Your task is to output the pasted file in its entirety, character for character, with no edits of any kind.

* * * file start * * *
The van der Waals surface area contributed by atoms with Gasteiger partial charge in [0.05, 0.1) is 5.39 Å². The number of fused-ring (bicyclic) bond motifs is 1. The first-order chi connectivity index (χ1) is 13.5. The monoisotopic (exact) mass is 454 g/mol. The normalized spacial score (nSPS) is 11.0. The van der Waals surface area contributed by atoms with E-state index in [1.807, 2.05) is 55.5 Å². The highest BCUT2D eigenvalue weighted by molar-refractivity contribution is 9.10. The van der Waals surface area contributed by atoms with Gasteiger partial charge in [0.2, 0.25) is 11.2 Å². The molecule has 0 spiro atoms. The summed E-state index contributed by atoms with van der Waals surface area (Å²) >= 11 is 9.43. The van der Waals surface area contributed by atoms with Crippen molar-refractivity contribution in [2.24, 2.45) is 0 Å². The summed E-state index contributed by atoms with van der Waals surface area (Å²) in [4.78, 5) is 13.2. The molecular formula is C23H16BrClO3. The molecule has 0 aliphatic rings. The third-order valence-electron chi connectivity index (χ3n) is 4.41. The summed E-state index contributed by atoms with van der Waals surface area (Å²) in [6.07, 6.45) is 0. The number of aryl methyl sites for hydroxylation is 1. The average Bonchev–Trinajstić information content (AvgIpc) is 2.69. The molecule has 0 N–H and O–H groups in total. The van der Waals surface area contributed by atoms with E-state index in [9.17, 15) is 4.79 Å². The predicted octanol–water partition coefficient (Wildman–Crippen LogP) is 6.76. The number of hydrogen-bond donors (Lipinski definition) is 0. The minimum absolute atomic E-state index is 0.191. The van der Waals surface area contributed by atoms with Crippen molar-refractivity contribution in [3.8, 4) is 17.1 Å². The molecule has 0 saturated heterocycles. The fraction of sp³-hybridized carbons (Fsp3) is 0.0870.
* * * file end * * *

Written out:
The van der Waals surface area contributed by atoms with Gasteiger partial charge in [0.05, 0.1) is 5.39 Å². The number of fused-ring (bicyclic) bond motifs is 1. The first-order chi connectivity index (χ1) is 13.5. The monoisotopic (exact) mass is 454 g/mol. The normalized spacial score (nSPS) is 11.0. The van der Waals surface area contributed by atoms with E-state index in [1.807, 2.05) is 55.5 Å². The highest BCUT2D eigenvalue weighted by molar-refractivity contribution is 9.10. The van der Waals surface area contributed by atoms with Gasteiger partial charge in [0.2, 0.25) is 11.2 Å². The molecule has 0 spiro atoms. The summed E-state index contributed by atoms with van der Waals surface area (Å²) >= 11 is 9.43. The van der Waals surface area contributed by atoms with Crippen molar-refractivity contribution in [2.24, 2.45) is 0 Å². The summed E-state index contributed by atoms with van der Waals surface area (Å²) in [4.78, 5) is 13.2. The molecular formula is C23H16BrClO3. The molecule has 0 aliphatic rings. The third-order valence-electron chi connectivity index (χ3n) is 4.41. The summed E-state index contributed by atoms with van der Waals surface area (Å²) in [6.07, 6.45) is 0. The number of aryl methyl sites for hydroxylation is 1. The average Bonchev–Trinajstić information content (AvgIpc) is 2.69. The molecule has 0 N–H and O–H groups in total. The van der Waals surface area contributed by atoms with E-state index in [9.17, 15) is 4.79 Å². The predicted octanol–water partition coefficient (Wildman–Crippen LogP) is 6.76. The number of hydrogen-bond donors (Lipinski definition) is 0. The minimum absolute atomic E-state index is 0.191. The van der Waals surface area contributed by atoms with Crippen molar-refractivity contribution in [3.8, 4) is 17.1 Å². The molecule has 0 saturated heterocycles. The fraction of sp³-hybridized carbons (Fsp3) is 0.0870.